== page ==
Mexico

Alicia Cisneros


By: Voces Staff

Alicia Cisneros works as a dental assistant in Elgin, Illinois. Due to COVID her work closed for almost two months (March to late May) and they only attended to emergencies. Although the staff and herself always had enough PPE, she didn’t feel safe in her work environment. She contracted the disease and spent five days in the hospital and has since felt nervous about catching it again or transmitting the virus to others and family and friends. She lost her mother and her brother to the disease.

Fernando Jimenez


By: Voces Staff

Fernando Jimenez was born in Valle de Bravo, Mexico, and at 27 years old found himself in the United States in pursuit of the “American Dream.” Since his first day in the U.S., work has been his main priority. Jimenez currently resides with his family in Phoenix, where he is a contractor/painter. His work has not slowed down during a time of social distancing and quarantine, but the COVID-19 pandemic has brought new financial, social and health concerns for Jimenez and for relatives who still live in Valle de Bravo. 
 

Yajaira Rangel


By: Voces Staff

Yajaira Rangel, an elementary school teacher in Mesquite, Texas, has had to figure out how to teach her students online during the COVID-19 pandemic. She says the pandemic has impacted her financially, mentally and professionally. 
 

Emilio Nicolas Sr.


By the Voces Staff

Growing up in a northern Mexican mining town, Emilio Nicolás sat by his father's side listening to short-wave radio reports from the United States describing the advance of Allied troops across Europe during World War II.

Jesse Herrera


By the Voces Staff

Jesse Herrera grew up on the South Side of Chicago in a working-class neighborhood where many of his peers went straight from high school to jobs in the steel mills.

That wasn't the future he wanted for himself. But he didn't know anyone who had gone to college. "It was alien to me," he said. The Vietnam War was underway, but Herrera didn't want to wait to be drafted, which meant he'd go right to the Army. "The Navy appealed to my sense of adventure" and offered a chance to see the world, he said.

Olga Muñoz Rodriguez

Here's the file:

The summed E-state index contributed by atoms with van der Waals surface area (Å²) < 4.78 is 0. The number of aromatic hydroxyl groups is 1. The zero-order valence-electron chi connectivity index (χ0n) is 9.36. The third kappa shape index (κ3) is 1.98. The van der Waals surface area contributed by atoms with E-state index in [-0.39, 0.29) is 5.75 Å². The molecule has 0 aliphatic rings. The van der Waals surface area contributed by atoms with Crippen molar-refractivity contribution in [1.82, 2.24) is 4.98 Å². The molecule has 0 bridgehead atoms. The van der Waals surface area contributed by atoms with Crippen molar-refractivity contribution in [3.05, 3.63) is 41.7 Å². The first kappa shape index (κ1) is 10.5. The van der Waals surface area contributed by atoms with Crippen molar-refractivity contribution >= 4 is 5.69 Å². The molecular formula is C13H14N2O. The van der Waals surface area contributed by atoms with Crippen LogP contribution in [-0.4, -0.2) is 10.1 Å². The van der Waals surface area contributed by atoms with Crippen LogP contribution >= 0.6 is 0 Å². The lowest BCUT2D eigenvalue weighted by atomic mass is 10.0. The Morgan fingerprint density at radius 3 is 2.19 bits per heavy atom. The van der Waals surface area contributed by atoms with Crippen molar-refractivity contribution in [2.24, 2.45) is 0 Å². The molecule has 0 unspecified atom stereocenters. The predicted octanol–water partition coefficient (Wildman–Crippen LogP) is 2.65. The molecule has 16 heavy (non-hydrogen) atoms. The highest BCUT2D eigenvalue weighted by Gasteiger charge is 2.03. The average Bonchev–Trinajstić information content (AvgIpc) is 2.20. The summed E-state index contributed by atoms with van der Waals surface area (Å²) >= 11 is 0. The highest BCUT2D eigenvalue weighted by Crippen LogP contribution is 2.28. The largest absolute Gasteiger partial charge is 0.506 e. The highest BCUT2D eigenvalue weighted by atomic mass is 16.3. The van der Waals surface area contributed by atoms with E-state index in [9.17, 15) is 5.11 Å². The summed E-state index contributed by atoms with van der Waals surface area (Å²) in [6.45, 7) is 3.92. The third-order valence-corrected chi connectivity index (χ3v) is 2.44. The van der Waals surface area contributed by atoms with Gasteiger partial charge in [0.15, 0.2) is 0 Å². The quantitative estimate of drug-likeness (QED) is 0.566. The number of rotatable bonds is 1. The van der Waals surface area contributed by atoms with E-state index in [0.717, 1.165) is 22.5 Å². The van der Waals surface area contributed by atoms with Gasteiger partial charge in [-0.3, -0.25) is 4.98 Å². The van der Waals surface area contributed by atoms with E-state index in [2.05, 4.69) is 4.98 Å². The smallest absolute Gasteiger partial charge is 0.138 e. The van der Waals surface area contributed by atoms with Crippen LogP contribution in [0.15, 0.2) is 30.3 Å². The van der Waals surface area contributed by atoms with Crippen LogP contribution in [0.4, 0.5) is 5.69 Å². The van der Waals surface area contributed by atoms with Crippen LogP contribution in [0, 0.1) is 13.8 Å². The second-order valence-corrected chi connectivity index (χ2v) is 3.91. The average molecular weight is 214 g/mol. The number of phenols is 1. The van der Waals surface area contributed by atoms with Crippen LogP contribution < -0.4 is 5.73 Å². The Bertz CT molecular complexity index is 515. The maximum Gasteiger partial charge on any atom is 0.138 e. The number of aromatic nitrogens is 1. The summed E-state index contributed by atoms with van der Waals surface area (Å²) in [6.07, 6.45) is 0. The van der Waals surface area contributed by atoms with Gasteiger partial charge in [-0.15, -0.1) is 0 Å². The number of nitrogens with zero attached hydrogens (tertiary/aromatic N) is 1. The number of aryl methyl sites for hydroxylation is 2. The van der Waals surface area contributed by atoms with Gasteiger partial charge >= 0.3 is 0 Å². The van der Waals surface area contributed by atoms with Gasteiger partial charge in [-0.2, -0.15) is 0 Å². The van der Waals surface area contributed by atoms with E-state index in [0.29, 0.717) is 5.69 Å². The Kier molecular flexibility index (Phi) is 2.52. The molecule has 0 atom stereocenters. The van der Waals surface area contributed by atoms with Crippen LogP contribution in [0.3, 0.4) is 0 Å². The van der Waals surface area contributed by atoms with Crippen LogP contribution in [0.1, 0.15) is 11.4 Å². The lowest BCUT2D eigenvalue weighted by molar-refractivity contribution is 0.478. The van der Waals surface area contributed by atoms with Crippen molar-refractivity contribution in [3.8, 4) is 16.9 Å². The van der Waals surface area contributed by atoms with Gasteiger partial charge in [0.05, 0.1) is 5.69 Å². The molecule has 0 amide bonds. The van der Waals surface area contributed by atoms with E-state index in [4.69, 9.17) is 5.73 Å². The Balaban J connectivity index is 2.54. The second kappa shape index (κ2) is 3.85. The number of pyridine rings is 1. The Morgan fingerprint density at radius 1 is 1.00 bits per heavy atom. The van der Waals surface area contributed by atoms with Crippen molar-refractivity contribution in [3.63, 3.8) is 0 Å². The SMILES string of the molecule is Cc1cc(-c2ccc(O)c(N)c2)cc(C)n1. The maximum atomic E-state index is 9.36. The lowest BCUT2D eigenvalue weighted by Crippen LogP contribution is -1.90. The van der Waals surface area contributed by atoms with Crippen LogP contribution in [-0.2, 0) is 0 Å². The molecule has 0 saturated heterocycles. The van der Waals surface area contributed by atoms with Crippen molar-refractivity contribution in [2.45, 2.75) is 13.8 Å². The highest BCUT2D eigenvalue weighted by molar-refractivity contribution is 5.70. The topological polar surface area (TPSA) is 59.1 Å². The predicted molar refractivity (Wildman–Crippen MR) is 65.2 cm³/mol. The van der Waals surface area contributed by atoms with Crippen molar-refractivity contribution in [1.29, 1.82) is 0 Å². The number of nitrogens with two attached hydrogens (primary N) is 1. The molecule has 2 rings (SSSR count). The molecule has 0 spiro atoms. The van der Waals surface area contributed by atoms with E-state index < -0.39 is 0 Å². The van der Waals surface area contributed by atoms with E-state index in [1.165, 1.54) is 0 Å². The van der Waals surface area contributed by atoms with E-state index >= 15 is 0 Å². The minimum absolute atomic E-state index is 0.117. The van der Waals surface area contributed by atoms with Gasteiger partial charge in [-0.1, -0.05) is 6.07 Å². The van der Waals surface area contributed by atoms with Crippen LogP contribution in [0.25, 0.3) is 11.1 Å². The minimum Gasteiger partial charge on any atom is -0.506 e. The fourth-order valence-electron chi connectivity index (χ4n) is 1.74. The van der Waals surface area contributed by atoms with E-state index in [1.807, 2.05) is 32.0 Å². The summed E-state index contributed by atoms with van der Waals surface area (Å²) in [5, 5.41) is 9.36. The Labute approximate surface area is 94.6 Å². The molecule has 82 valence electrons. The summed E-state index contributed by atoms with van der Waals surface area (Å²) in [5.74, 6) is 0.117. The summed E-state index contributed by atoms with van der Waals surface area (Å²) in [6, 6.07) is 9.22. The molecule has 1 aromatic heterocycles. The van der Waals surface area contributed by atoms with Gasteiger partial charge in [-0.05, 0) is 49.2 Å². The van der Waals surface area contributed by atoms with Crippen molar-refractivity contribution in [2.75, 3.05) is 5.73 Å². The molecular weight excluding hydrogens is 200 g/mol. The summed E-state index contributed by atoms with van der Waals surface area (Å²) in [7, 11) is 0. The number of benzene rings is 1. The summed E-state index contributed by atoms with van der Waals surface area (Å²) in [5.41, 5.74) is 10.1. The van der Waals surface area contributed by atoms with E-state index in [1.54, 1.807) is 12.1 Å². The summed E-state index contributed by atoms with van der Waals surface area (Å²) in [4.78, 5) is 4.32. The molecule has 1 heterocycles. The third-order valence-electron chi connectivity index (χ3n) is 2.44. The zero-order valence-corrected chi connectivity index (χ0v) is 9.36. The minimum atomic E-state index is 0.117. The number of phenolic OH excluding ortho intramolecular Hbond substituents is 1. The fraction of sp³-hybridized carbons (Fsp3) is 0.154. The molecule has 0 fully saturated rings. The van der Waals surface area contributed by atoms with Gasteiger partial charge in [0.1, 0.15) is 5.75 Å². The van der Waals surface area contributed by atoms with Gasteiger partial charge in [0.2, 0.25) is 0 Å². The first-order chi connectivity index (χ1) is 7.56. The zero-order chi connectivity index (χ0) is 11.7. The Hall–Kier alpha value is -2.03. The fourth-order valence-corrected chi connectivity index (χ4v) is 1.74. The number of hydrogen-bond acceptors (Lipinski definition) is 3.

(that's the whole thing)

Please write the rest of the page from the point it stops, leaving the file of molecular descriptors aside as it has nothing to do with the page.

By the Voces Staff

When the Uvalde High School walkout began in April 1970, Olga Muñoz Rodriquez was a young mother working for the telephone company. While her son was not yet in school, she knew from experience the discrimination that Mexican-American students faced, so she joined the protest.

The walkout fueled her commitment to civil rights, which would lead to her becoming a community leader, radio commentator and newspaper publisher in Uvalde, which is about 80 miles southwest of San Antonio, Texas.

Maximino Rodriguez


By Ashley Isordiam

>CSU, Fullerton

Maximino Rodriguez, who was 91 years old at the time of his interview, was unable to remember some of the details of his experiences, such as when and where he was wounded. But he clearly recalled other moments of hardship and tragedy. Rodriguez, a Mexican immigrant, was drafted in 1942 at the age of 21, shortly after the bombing of Pearl Harbor. It was not until Rodriguez received his draft card that his father realized the significance of World War II. Rodriguez’s father wanted him to move to Mexico to avoid going into the service.

Placido Jose Lozano


By Andrew Stark, St. Bonaventure University and Alicia Machuca, Cal State Fullerton

On Dec. 7, 1941, Placido Jose Lozano was at a movie theater, enjoying a soda and 25-cent popcorn with his friends. Suddenly the film stopped, and the theater manager came out and placed a large radio on the stage.

Uriel Robles Bañuelos


By Stephanie De Luna

At around 1 a.m. on Jan. 10, 1969, gunner Uriel “Ben” Bañuelos and other soldiers were roused from their sleep at Fire Support Base Pershing, 40-50 miles northwest of Saigon.

Bañuelos and the other men were in an underground bunker. He remembered it was a hot night. Bañuelos got up and put on his helmet and his jacket. He later said they probably saved his life.

Fred Castaneda


By Ednna Solis

“For those who fought for it, freedom has a flavor the protected will never know,” reads a flier carefully placed in a Vietnam War photo album.

The album belongs to Fred Castañeda, a Mexican citizen from Aguascalientes, Mexico, who served in the United States Army for nearly four years, and as a combat infantryman during Vietnam. Although he was 60 years old at the time of his interview, he had yet to file for American citizenship. He still traveled on a Mexican passport, even though U.S. citizenship was offered to him upon his return from Vietnam.